Tuesday, December 10: UXMAL
Following breakfast we venture into the jungle for a full day’s encounter with Uxmal, a late-Mayan World Heritage site famed for its Temple of the Magician, an imposing yet graceful structure with an origin story shrouded in mystery. At the height of its influence, Uxmal was home to around 25,000 inhabitants. It was also allied with Chichén Itzá, making it the most powerful site in all of western Yucatán. Here we discover a host of pre-Hispanic ruins, carefully laid out in accordance with astronomical phenomena. Don’t miss the House of Turtles or the beautifully-carved Governor’s Palace; a unique and significant destination.

Wednesday, December 11: CAMPECHE
This morning we pay a visit to Kabah, a settlement connected to Uxmal by a sacred road. Kabah is best known for its Palace of the Masks, an awesome structure decorated with masks of the rain god Chaac. Though the site was inhabited as far back as the 3rd century BC, the buildings here date mainly from the 9th century AD, at which time the city reached the apex of its powers.

After lunch we make our way to Labna, a Mesoamerican ceremonial center situated in the forests of the Puuc hills. More carvings of the hook-nosed god Chaac can be found here, along with the remains of both a two-storey palace and a decorated archway.

Later today we drive to Campeche, a city which was founded by the Spanish in 1540. Surrounded by old fortifications, and brimming with colorful colonial architecture, Campeche makes for an excellent stop-off point for dinner and a comfortable night’s stay.

Thursday, December 12: CALAKMUL
We spend the morning at Campeche’s Archaeological Museum. Located in an 18th-century fortress beside the Gulf of Mexico, within the museum’s majestic walls we discover an array of discoveries from regional excavations, and relics from Calakmul, including two impressive jade death masks.
We bid farewell to the city and make the long but scenic drive inland to Calakmul itself. Tomorrow we explore all that this exceptional site has to offer.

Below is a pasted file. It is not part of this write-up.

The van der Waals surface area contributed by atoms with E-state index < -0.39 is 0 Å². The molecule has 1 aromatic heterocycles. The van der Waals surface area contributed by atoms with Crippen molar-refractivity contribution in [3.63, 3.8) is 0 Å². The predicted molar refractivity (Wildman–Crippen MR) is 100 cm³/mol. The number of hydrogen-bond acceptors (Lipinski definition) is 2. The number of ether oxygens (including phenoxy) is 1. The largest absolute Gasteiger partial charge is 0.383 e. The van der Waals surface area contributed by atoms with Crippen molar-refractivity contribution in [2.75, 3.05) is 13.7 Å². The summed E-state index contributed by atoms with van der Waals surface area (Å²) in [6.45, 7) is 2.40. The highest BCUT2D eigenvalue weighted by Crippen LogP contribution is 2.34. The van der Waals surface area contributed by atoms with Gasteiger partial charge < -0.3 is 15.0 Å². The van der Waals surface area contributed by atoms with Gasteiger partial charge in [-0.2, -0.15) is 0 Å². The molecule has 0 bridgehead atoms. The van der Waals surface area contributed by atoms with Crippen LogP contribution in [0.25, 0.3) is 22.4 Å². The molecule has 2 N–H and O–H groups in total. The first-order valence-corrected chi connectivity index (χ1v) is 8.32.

Friday, December 13: CALAKMUL
As promised, this morning we take in the ruins of Calakmul, also known as the “Kingdom of the Snake”. Situated in thick jungle near the Guatemalan border, Calakmul was once one of the largest Mayan lowland cities in Mexico and covered an area of around 27 square miles. In its prime it also governed settlements up to 90 miles away. Today the core of the site is just under one square mile in size yet contains approximately 1,000 structures. Highlights include Yucatán’s tallest pyramid, and an amazing array of stelae and murals.

Following lunch, we go wild on a tour of the Calakmul Reserve, one of Mexico’s largest swathes of protected land. This is our chance to spot native fauna such as toucans and howler monkeys; or perhaps, if we’re extremely lucky, a roaming jaguar.

Saturday, December 14: CALAKMUL
Our first destination today is Becán, a pre-Columbian site that was rediscovered in the 1930s. Occupied from around 550 BC until the 1200s, Becán has a long history as a ceremonial center and holds some of the oldest defenses in Mexico. We explore it all, not forgetting the site’s two lofty pyramids, from which we enjoy superb views of the surrounding jungle.

The nearby Xpuhil is our second and final stop of the day. Though less well-known than Becán and Calakmul, it too enjoyed a long period of occupation, and features ruins of elaborate structures, such as the three-towered Structure I. Xpuhil is also another great place to look for some of this area’s protected animal species.